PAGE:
Video Games and Kids: Tips to Help Cut Back on Your Child's Video Game Usage
Summer will be here before you know it, but you don't want your kids sitting inside all day playing video games. When it comes to video games and kids, sometimes it's hard to say no. Although it's fun to play video games once in a while, it's also easy for it to turn into a habitual time waster. If your children are starting to look a bit like zombies, try these tips to help you cut back on your child's video game usage.
Keep a Log
Photo source: Flickr/Caleb Roenigk
Keeping a log of time spent playing video games can help your child really understand how long they're actually sitting in front of a screen. Before limiting game play, have your child write down how long each gaming session lasts in a notebook, then look over the log together once a week to talk about it. Make a plan with your child to trim down the time spent playing video games. Replace that time with other activities, like reading a book or playing outside.
Plan Family Meals
Photo source: Flickr/Birdboy Johan
Playing video games can be very engrossing, and can often cause a child to become overly solitary. Planning family dinners can encourage your child to spend more time away from the screen. It instills a sense of security and predictability, and helps bond everyone together. Even if the members of your family don't spend a lot of time talking to each other throughout the day, family dinner time allows you to relax and share thoughts and feelings together in a social way.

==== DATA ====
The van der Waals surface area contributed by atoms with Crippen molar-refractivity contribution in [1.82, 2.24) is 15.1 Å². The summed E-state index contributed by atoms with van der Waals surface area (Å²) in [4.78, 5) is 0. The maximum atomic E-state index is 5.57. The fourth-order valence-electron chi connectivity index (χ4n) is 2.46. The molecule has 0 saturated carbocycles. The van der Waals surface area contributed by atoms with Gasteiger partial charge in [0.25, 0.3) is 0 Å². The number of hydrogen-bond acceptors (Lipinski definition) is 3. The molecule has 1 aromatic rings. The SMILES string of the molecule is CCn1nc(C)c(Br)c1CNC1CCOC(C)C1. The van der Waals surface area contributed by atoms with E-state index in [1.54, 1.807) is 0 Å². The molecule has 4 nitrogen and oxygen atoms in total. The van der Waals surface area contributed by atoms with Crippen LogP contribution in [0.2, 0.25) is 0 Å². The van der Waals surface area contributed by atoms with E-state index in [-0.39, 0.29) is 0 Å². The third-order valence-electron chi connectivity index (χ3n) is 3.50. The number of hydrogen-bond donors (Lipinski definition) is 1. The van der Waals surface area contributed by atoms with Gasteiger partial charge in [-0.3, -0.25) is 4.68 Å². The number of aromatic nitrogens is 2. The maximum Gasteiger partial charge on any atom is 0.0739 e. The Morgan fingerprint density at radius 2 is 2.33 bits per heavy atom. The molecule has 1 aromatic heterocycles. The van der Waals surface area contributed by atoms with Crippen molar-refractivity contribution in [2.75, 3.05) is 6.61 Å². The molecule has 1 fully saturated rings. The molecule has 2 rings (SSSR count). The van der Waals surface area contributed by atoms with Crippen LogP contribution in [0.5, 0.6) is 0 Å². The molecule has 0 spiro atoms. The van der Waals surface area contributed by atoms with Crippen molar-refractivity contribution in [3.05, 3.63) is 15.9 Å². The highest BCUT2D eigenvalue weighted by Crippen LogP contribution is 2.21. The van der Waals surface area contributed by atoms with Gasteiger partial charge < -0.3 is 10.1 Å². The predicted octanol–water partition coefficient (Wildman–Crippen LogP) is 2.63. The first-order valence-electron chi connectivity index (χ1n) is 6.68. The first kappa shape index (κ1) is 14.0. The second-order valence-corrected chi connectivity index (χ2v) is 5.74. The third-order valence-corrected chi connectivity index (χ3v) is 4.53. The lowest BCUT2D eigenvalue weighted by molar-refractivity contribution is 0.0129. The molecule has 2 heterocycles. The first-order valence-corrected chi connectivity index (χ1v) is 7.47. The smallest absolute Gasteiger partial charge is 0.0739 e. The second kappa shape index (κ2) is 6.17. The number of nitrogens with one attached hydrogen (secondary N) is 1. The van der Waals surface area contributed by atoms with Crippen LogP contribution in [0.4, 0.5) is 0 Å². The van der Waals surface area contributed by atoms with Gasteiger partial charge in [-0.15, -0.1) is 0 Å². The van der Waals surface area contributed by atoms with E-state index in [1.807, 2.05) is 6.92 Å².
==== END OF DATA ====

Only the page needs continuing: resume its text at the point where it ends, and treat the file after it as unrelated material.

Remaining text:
Arrange Outdoor Activities
Photo source: Flickr/Sue Thompson
Children often turn to video games because they feel bored. But you can help prevent "boredom gaming" by planning outdoor activities for your kids (and their friends). During summer, you'll find a plethora of opportunities for outings, like visiting a museum, playing at a water park, canoeing on a lake, going on a hike, visiting a zoo, or taking a local tour.
Work on a DIY Projects Together
Photo source: Flickr/daveaidan
Help your child develop more constructive interests than video gaming by working on a long-term project together. If you need a little inspiration, visit a hobby shop or your local hardware store. Try to look for a project that looks complex enough to require a lot of time to accomplish, but easy enough for you both to work on it together, like making a treehouse or sewing handmade clothing.
Praise Your Child's Offline Endeavors
Photo source: Flickr/hfcampcherith
Video games create an environment where your child receives awards and recognition continuously. This type of instant gratification might be very hard to replicate in the real world, but you can encourage a more realistic sense of achievement by regularly praising your child's offline accomplishments. Whether your child plays a musical instrument, takes karate, or simply finishes their chores on time, make a conscious effort to praise them for a job well done.
Play Tabletop Games Together
Photo source: Flickr/Nacho Facello
Playing games doesn't have to be digital. In fact, some of the most exciting games can take place right on your dining room table. Tabletop games can satisfy your child's need for game play, while providing them with a very social, imaginative, challenging, and highly interactive experience -- all in the real world. Even if you've never tried a Tabletop game before, like Dungeons and Dragons or Settlers of Catan, they're often easy to pick up and an extremely fun replacement for video games.
Video games and kids often go hand in hand. When your child does spend time in front of a screen, try showing them these top activity-based video games.